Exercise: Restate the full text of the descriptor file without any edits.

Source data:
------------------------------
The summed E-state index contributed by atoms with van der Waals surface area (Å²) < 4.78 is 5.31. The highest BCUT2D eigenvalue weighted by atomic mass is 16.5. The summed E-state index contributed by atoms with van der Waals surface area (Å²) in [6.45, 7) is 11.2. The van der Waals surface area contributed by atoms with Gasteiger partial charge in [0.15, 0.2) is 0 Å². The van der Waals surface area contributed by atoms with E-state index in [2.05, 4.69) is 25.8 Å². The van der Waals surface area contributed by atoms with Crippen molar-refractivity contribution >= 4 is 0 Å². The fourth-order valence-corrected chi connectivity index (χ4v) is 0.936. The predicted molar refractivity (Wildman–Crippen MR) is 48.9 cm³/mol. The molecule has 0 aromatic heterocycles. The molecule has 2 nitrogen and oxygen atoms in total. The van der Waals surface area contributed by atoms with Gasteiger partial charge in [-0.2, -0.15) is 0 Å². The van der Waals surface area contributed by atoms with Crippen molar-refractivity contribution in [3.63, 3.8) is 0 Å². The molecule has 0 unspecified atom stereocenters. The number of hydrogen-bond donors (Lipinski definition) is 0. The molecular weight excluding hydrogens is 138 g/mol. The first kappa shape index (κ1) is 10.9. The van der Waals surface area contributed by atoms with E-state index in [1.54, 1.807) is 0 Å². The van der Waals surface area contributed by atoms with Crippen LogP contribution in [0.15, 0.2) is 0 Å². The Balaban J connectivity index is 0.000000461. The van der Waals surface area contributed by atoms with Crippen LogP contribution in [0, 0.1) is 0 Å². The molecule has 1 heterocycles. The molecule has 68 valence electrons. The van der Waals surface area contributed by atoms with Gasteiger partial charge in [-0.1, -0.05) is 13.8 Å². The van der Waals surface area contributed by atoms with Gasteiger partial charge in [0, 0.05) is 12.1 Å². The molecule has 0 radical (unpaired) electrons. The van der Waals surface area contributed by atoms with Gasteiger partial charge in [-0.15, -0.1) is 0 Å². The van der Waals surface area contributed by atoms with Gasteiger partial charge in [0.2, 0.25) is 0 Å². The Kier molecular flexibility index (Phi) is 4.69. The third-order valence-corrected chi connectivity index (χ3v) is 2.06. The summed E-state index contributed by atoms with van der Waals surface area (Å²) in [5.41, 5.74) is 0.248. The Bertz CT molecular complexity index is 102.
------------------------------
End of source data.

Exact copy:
The summed E-state index contributed by atoms with van der Waals surface area (Å²) < 4.78 is 5.31. The highest BCUT2D eigenvalue weighted by atomic mass is 16.5. The summed E-state index contributed by atoms with van der Waals surface area (Å²) in [6.45, 7) is 11.2. The van der Waals surface area contributed by atoms with Gasteiger partial charge in [0.15, 0.2) is 0 Å². The van der Waals surface area contributed by atoms with E-state index in [2.05, 4.69) is 25.8 Å². The van der Waals surface area contributed by atoms with Crippen molar-refractivity contribution >= 4 is 0 Å². The fourth-order valence-corrected chi connectivity index (χ4v) is 0.936. The predicted molar refractivity (Wildman–Crippen MR) is 48.9 cm³/mol. The molecule has 0 aromatic heterocycles. The molecule has 2 nitrogen and oxygen atoms in total. The van der Waals surface area contributed by atoms with Gasteiger partial charge in [-0.2, -0.15) is 0 Å². The van der Waals surface area contributed by atoms with Crippen molar-refractivity contribution in [3.63, 3.8) is 0 Å². The molecule has 0 unspecified atom stereocenters. The number of hydrogen-bond donors (Lipinski definition) is 0. The molecular weight excluding hydrogens is 138 g/mol. The first kappa shape index (κ1) is 10.9. The van der Waals surface area contributed by atoms with E-state index in [1.54, 1.807) is 0 Å². The van der Waals surface area contributed by atoms with Crippen LogP contribution in [0.15, 0.2) is 0 Å². The Balaban J connectivity index is 0.000000461. The van der Waals surface area contributed by atoms with Crippen LogP contribution in [0, 0.1) is 0 Å². The molecule has 1 heterocycles. The molecule has 68 valence electrons. The van der Waals surface area contributed by atoms with Gasteiger partial charge in [-0.1, -0.05) is 13.8 Å². The van der Waals surface area contributed by atoms with Gasteiger partial charge in [0, 0.05) is 12.1 Å². The molecule has 0 radical (unpaired) electrons. The van der Waals surface area contributed by atoms with Gasteiger partial charge in [-0.15, -0.1) is 0 Å². The van der Waals surface area contributed by atoms with Gasteiger partial charge in [0.2, 0.25) is 0 Å². The Kier molecular flexibility index (Phi) is 4.69. The third-order valence-corrected chi connectivity index (χ3v) is 2.06. The summed E-state index contributed by atoms with van der Waals surface area (Å²) in [5.41, 5.74) is 0.248. The Bertz CT molecular complexity index is 102.